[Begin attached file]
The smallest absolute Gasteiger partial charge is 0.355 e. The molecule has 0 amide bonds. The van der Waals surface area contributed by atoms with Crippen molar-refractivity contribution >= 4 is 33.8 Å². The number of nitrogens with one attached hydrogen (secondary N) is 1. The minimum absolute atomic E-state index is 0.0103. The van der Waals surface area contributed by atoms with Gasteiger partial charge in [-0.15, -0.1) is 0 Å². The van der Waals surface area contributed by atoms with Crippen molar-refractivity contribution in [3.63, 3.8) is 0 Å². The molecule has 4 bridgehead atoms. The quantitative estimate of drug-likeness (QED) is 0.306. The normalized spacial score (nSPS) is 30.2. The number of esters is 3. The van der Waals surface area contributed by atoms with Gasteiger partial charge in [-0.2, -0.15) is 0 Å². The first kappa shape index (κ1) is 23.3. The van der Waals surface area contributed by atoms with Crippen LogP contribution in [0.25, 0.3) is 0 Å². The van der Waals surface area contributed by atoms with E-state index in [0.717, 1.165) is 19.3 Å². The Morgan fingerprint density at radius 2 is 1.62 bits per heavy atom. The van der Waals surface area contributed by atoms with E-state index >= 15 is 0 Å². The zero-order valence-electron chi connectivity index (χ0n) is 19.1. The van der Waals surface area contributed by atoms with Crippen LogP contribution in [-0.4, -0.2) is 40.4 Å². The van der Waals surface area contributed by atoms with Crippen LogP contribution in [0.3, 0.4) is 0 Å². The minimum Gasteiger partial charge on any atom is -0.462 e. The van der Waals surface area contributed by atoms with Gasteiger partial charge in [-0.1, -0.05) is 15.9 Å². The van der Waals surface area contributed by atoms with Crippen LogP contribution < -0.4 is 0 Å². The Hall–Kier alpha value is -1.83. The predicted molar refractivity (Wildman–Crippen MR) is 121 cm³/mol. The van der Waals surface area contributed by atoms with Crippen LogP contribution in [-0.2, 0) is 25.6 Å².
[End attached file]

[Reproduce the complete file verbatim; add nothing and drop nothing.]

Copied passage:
The smallest absolute Gasteiger partial charge is 0.355 e. The molecule has 0 amide bonds. The van der Waals surface area contributed by atoms with Crippen molar-refractivity contribution >= 4 is 33.8 Å². The number of nitrogens with one attached hydrogen (secondary N) is 1. The minimum absolute atomic E-state index is 0.0103. The van der Waals surface area contributed by atoms with Gasteiger partial charge in [-0.15, -0.1) is 0 Å². The van der Waals surface area contributed by atoms with Crippen molar-refractivity contribution in [3.63, 3.8) is 0 Å². The molecule has 4 bridgehead atoms. The quantitative estimate of drug-likeness (QED) is 0.306. The normalized spacial score (nSPS) is 30.2. The number of esters is 3. The van der Waals surface area contributed by atoms with Gasteiger partial charge in [-0.2, -0.15) is 0 Å². The first kappa shape index (κ1) is 23.3. The van der Waals surface area contributed by atoms with Crippen LogP contribution in [0.25, 0.3) is 0 Å². The van der Waals surface area contributed by atoms with E-state index in [0.717, 1.165) is 19.3 Å². The Morgan fingerprint density at radius 2 is 1.62 bits per heavy atom. The van der Waals surface area contributed by atoms with E-state index >= 15 is 0 Å². The zero-order valence-electron chi connectivity index (χ0n) is 19.1. The van der Waals surface area contributed by atoms with Crippen LogP contribution in [-0.4, -0.2) is 40.4 Å². The van der Waals surface area contributed by atoms with Crippen LogP contribution in [0.3, 0.4) is 0 Å². The minimum Gasteiger partial charge on any atom is -0.462 e. The van der Waals surface area contributed by atoms with Gasteiger partial charge in [-0.1, -0.05) is 15.9 Å². The van der Waals surface area contributed by atoms with Crippen LogP contribution < -0.4 is 0 Å². The Hall–Kier alpha value is -1.83. The predicted molar refractivity (Wildman–Crippen MR) is 121 cm³/mol. The van der Waals surface area contributed by atoms with Crippen LogP contribution in [-0.2, 0) is 25.6 Å².